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The changing moral case for capitalism

There is a moral case for capitalism that currently goes unheard, and David Cameron can make it most effectively by ensuring that the lowest paid see their pay pushed down even further. Oh, and greater numbers of people should work for highly profitable companies for absolutely nothing.

Statements like that on a leftwing website sound like a deliberate attempt to parody the arguments of the free market right. But this is exactly the position taken in an editorial on the Telegraph website today. Read it for yourself here.

Rather than limiting himself to condemnation of ‘anti-business snobbery’, the prime minister should set out a positive stall for ‘truly compassionate Conservatism’, we are told. And how can he do this? By cutting health and safety provision, curtailing the minimum wage and expanding workfare.

This line of reasoning set me thinking. The positive case for capitalism in the postwar period – made by the social democratic wing of the Labour Party  and centrist Tories alike – was that capitalism grew the economic pie. Therefore it would generate ever-increasing standards of living and an ever-expanding social wage.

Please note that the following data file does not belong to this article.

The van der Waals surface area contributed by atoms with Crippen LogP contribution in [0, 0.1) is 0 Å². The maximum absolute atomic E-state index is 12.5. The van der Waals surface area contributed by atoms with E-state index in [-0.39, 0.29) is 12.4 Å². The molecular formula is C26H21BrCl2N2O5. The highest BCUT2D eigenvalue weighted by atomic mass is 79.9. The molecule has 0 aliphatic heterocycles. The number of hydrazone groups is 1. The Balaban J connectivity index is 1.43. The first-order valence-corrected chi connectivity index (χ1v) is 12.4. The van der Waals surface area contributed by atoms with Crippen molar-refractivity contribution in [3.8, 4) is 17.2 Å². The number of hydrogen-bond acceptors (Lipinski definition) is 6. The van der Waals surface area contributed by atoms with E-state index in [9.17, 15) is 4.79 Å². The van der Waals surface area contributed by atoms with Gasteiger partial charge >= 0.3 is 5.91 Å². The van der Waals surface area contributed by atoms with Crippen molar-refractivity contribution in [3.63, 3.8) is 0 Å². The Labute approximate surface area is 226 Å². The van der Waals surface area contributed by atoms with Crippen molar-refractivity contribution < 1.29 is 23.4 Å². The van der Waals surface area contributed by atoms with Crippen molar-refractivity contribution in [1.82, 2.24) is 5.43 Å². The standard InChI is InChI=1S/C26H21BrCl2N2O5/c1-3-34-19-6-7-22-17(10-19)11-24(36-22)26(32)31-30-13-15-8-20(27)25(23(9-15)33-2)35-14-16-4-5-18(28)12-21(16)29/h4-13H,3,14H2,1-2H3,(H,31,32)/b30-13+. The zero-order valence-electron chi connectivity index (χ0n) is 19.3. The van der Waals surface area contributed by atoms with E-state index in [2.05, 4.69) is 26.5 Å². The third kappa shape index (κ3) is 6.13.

On the day when over a million local government workers have been told that they face a real terms cut in pay for the third year in succession, capitalism’s supporters can no longer put such claims forward with a straight face.

If this system cannot even sustain six quid an hour as a wages floor, that looks to me more like a point against it than a point in its favour.

One Comment

  1. GarryK says:

    The whole case for an ever expanding pie being shared is totally flawed, and environmentally unsustainable.

    We have more than enough wealth as a nation to ensure we all have what we need for a good fulfilling life. It’s the inequality of the distribution of our wealth is the issue.

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